Results 1 to 5 of 5

Thread: Toronto Newbie - ISO help with all the things!

  1. #1
    Join Date
    Jan 2017
    Thanked 0 Times in 0 Posts

    Default Toronto Newbie - ISO help with all the things!

    Hey everyone!

    I've been humming and hawing about getting a crestie for about 2 years, and I finally bit the bullet with boxing day sales this year and bought a 12x12x18 Exo Terra. I've been stocking up on other goodies since, with the intent of setting up a live vivarium and introducing a juvie once it's established.

    My current struggle is getting everything the internet has told me I need to get my live vivarium up and running smoothly. Isopods and springtails, leaf litter, and live plants all seem to be in the US with no international shipping.

    I'd also really love to find a local shop that I can go to for consultation down the line - I had aquariums for years and know how far down the rabbit hole I usually end up, so would like to have a friendly yokel I can swap strategies with.

    I'd really appreciate any suggestions for Toronto, Ontario, or Canada suppliers - excited to get started and have more than just a tank with substrate layers!


  2. #2
    Join Date
    Sep 2016
    Thanked 4 Times in 3 Posts



    But yes, the pain of trying to get springtails in Canada....
    (triple pain when my colony crashes)

    Here's what I did: call every private aquatics/reptile petstore. Persistently. They usually have small-time suppliers who might have them, and after a month one of the stores got some in.

    Your second best bet is your local reptile expo. It's probably your best bet for your lizard, too - but here, you're in luck - there's one just a week away. They will probably have isopods and spring tails there. They cost about $10 each per small deli cup colony.

    I recently gutted my bioactive tank and put my lizard on styrofoam and paper towel. I can give you some pretty good tips about what not to do with the bugs ( ), but the rest the tips are kinda solid, sorry..!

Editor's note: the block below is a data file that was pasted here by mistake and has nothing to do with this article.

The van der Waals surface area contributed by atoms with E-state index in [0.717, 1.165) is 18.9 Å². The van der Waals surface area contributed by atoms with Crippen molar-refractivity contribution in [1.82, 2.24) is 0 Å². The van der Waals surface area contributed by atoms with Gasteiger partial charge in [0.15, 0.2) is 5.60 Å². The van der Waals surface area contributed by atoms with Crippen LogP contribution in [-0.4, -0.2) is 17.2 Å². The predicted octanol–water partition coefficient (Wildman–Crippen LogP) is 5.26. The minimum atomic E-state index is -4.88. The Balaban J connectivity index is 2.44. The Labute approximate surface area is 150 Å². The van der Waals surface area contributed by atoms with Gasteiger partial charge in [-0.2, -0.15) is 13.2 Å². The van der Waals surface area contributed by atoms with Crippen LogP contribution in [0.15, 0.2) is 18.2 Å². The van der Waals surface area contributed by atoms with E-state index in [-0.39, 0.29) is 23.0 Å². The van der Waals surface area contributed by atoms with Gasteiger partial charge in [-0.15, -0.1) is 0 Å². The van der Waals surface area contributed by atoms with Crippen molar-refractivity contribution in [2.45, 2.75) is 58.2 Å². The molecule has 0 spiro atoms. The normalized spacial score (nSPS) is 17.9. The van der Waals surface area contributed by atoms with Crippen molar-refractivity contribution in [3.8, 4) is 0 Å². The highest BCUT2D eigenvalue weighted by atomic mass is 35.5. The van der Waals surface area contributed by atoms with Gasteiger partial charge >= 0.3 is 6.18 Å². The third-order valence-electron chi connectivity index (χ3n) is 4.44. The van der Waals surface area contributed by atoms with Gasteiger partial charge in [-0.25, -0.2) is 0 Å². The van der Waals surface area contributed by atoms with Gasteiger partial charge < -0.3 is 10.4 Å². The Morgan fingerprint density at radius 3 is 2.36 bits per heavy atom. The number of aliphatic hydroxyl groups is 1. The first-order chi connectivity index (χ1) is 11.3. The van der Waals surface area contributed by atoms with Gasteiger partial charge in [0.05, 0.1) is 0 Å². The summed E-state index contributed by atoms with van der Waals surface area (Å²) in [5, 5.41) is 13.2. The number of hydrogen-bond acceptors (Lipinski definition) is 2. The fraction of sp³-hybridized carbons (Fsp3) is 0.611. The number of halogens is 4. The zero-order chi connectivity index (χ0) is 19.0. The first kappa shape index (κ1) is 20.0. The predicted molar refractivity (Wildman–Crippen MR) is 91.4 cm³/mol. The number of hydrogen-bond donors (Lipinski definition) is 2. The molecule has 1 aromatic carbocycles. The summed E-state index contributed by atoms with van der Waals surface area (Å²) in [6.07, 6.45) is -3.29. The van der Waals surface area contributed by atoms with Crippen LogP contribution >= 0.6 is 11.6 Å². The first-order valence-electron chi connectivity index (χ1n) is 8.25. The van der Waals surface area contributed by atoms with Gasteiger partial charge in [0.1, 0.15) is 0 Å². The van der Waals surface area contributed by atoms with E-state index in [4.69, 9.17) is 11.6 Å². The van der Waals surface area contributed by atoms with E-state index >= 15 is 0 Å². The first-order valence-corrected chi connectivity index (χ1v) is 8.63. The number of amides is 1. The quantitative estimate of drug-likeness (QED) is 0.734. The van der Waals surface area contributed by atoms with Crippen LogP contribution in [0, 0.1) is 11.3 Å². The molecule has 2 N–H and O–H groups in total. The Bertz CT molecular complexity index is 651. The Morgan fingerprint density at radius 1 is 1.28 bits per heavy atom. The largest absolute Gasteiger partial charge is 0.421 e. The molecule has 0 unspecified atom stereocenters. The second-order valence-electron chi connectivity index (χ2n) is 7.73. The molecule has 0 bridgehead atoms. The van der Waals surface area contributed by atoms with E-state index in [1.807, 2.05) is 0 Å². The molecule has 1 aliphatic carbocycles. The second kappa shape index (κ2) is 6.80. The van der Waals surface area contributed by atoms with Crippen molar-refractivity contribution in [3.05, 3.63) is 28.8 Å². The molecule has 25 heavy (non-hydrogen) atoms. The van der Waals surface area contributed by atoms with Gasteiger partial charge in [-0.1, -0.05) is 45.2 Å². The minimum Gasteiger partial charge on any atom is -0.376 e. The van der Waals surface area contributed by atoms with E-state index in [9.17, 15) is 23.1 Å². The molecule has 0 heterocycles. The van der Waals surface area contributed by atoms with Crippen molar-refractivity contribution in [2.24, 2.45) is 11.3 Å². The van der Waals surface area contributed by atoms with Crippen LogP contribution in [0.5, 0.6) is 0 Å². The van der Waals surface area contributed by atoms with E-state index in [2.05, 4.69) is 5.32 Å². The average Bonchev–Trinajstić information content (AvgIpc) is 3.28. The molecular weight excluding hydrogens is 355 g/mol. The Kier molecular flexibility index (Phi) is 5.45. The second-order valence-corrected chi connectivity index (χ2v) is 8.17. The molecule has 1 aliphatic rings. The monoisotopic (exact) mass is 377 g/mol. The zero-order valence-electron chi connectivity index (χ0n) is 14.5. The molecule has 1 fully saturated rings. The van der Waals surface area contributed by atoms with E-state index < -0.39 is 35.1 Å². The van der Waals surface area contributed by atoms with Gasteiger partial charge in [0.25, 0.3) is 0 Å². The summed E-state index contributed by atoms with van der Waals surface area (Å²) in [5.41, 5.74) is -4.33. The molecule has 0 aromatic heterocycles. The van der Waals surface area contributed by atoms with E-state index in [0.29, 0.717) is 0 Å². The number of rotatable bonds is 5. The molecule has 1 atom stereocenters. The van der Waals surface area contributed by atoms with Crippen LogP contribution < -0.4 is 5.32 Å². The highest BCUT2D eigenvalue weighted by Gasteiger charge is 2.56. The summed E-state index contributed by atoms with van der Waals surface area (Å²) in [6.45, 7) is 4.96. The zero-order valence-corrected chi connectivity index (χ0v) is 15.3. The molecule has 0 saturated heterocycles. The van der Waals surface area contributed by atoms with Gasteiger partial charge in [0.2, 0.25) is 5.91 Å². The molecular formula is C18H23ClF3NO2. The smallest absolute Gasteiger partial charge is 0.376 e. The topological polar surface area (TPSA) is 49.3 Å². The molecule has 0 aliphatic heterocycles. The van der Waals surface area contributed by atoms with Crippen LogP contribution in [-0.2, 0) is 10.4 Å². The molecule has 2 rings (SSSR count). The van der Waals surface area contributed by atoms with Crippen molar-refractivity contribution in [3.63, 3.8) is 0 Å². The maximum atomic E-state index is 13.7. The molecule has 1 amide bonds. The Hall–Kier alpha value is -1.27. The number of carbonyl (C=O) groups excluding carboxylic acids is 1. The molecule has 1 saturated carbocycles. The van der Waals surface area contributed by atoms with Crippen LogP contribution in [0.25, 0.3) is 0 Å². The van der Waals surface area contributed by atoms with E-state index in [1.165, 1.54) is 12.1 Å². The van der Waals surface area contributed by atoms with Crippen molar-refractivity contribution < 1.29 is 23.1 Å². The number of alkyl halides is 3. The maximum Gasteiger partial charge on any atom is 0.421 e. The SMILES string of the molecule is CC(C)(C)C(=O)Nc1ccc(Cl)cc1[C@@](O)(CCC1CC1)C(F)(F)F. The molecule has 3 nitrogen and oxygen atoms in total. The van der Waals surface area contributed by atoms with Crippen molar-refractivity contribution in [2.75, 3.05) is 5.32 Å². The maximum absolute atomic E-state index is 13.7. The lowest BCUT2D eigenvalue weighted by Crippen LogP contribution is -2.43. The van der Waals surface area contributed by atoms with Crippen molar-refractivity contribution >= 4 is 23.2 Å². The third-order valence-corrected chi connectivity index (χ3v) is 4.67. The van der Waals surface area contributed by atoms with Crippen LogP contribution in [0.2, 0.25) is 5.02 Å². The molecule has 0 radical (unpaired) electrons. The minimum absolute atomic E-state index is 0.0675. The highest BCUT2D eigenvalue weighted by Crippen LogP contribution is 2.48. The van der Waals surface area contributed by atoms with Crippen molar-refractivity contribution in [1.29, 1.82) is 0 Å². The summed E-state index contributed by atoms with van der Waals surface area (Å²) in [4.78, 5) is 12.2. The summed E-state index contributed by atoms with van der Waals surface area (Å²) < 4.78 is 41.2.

Tips for isopods:
    #1: you want white dwarf isopods, the tiny variety, because you really don't want your gecko to eat them considering how hard they are to come by.
    #2: someone will try to sell you a deli cup of maybe 4-6 large meaty isopods. 1. This is not a colony - you need to give them a few months to grow into a colony. 2. It will take your gecko less than a night to eat all 4.

    Tip for spring tails:
    #1: you will think they are dead.
    #2: on day 2 after you (me ) gut your tank because it turned into a swamp, you will see mold on your wood for the first time. That's when you realize they weren't actually dead and did their job pretty well.
    #3: now that you (me ) left them outside to freeze, they're dead for sure.

    1. Do not use eco earth. Your plants cannot survive in muddy sand.
    2. Use organic potting soil. You can add up to 1/2 part eco earth to that if you want.
    3. You don't have to use the expensive petstore clay balls as drainage layer. Just get them from Ikea. Alternatives are lava rock, but you don't want the rocks to be bigger than 1/2 inch.
    4. Don't buy the mesh drainage-to-substrate barrier for $12. That's insane. Just pick up some netting from the dollar store or the fabric store.
    5. Don't get coconut fiber, or coconut bark, or fine moss. Leaf litter is great, but if you can't find any... Spanish moss (litter). Very underrated. Very hard for your gecko to accidentally eat.


    GENERAL TIP FOR PLANTS: you want a few plants, and their purpose is to keep the bioactive train rolling. Ideally, the plants should double as something your geck would enjoy. Once you fulfill those criteria, it's easy to forget that everything else is purely decorate. Moss? Decorative. Planted ledge? Decorative. So... just use plastic! Trying to keep a difficult plant alive - a plant that has no reason being there other than aesthetics - is a nightmare, trust me.

    1. Jade tree will 100% absolutely rot in humid climate.
    2. Ikea is your best friend for plants. Make sure you clean them well before you plant them, though.

    You want DRACAENA. IT'S THE BEST AND EASIEST. It has like a hundred species, and you should ofc briefly check that it's not toxic to your gecko, but all of the ones available at Ikea are toxin-free. Seriously, go to Ikea. Here's a picture guide: